The Standardized Testing Debate: The Good, the Bad, and the Very Ugly
Standardized testing is one of the most passionately debated education topics in America. As a veteran teacher with more than 20 years of teaching experience in Missouri and Florida, I say with confidence, my fellow teachers and I are not afraid of evaluation based in part on our students’ performance.
Our purpose is to ensure that our students are successful in school and life. However, we object to the thought that students’ performance on a single test alone is a valid measure of what they have learned or how well we have taught them.
As teachers, we are more worried about the impact of standardized testing on our students than on ourselves. Therefore, an honest look at the good, the bad, and the ugly of standardized testing debate is necessary.
Standardized testing provides a standards-based way of assessing students and teachers. In our transient society, consistency across the state and country is growing more important. Common standards help ensure consistency.
Standardized tests used in isolation are not the best evidence of performance. Some students are brilliant thinkers, but poor test takers. Given the opportunity to show what they know in a hands-on manner, many students who fail traditional tests could demonstrate they indeed have mastered the concepts.
Likewise, factors beyond anyone’s control, which have nothing to do with student or teacher mastery, intervene when an evaluation is based on a single test given in a very small testing window once a year.
Furthermore, since standardized tests are becoming the norm for all classes, students are being pulled out of instructional time to take tests more each year. At my school, students are involved in standardized testing from the first week of April to the last week of May. Not to mention that the mandatory testing window for some of our End of Course (EOC) Exams is six to eight weeks before the courses end!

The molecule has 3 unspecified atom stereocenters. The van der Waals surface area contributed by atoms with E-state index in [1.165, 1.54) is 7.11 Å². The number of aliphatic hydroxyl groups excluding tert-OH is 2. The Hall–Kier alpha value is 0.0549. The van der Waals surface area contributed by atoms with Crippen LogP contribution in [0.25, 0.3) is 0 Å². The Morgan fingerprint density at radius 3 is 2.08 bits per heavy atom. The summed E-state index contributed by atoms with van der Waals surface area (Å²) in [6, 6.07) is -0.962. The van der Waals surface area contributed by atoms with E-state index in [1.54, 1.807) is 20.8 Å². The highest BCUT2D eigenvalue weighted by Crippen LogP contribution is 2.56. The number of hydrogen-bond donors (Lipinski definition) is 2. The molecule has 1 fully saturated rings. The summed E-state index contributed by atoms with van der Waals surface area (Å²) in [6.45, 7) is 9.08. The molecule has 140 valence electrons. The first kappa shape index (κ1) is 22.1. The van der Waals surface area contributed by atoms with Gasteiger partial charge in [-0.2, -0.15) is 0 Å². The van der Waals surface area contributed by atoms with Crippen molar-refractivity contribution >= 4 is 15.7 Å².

School-wide test scores
Many teachers’ evaluations are based on the scores of students they have never had in class and on tests covering content they do not teach. A Florida 11th- and 12th-grade high school teacher who exclusively teaches a course without a state test, may be given the school average on the 10th-grade reading test as her student performance, which is half of her evaluation. This certainly is not in the spirit of teacher evaluation reform.
What’s even more important is when elevated to the high-stakes level as many tests now are, a competent student can be denied a diploma solely due to performance on a single test in a plethora of graduation requirements.
Students not present in school during the limited testing window, or students who are present but have something major interfering with their ability to focus, may miss or not perform well on their one shot at the test that year.
For example, a student missed a state test because he had to have back surgery. Because the pencil/paper version of the test is available only for students who have an Individual Education Plan (IEP), the computer-based version can only be taken on-site, and this student had no way of getting an IEP finalized before the cut-off for the exception. Therefore, he was unable to take the test and will not get another opportunity until months after he has received any instruction in the content.
Finally, every student must not only have basic understanding of required content areas, but in many states, they must score at the proficient level on standardized tests in every core area.
For example, to get a basic Florida high school diploma, students must pass the state reading test, Algebra I, Algebra II, geometry, biology, U.S. History and chemistry or physics. For many of these classes, students who pass the class, but not the standardized EOC, receive no credit for the class and will not graduate until they do pass the exam even if they have to retake it months after they have taken the class.
Standardized testing does have some benefits. However, until some of these life-altering effects can be mitigated, caution should be used when making mandates about how it is used.
Where do you stand in the standardized testing debate? Share your thoughts in the comments.
These are solely the author's opinions and do not represent those of TakePart, LLC or its affiliates.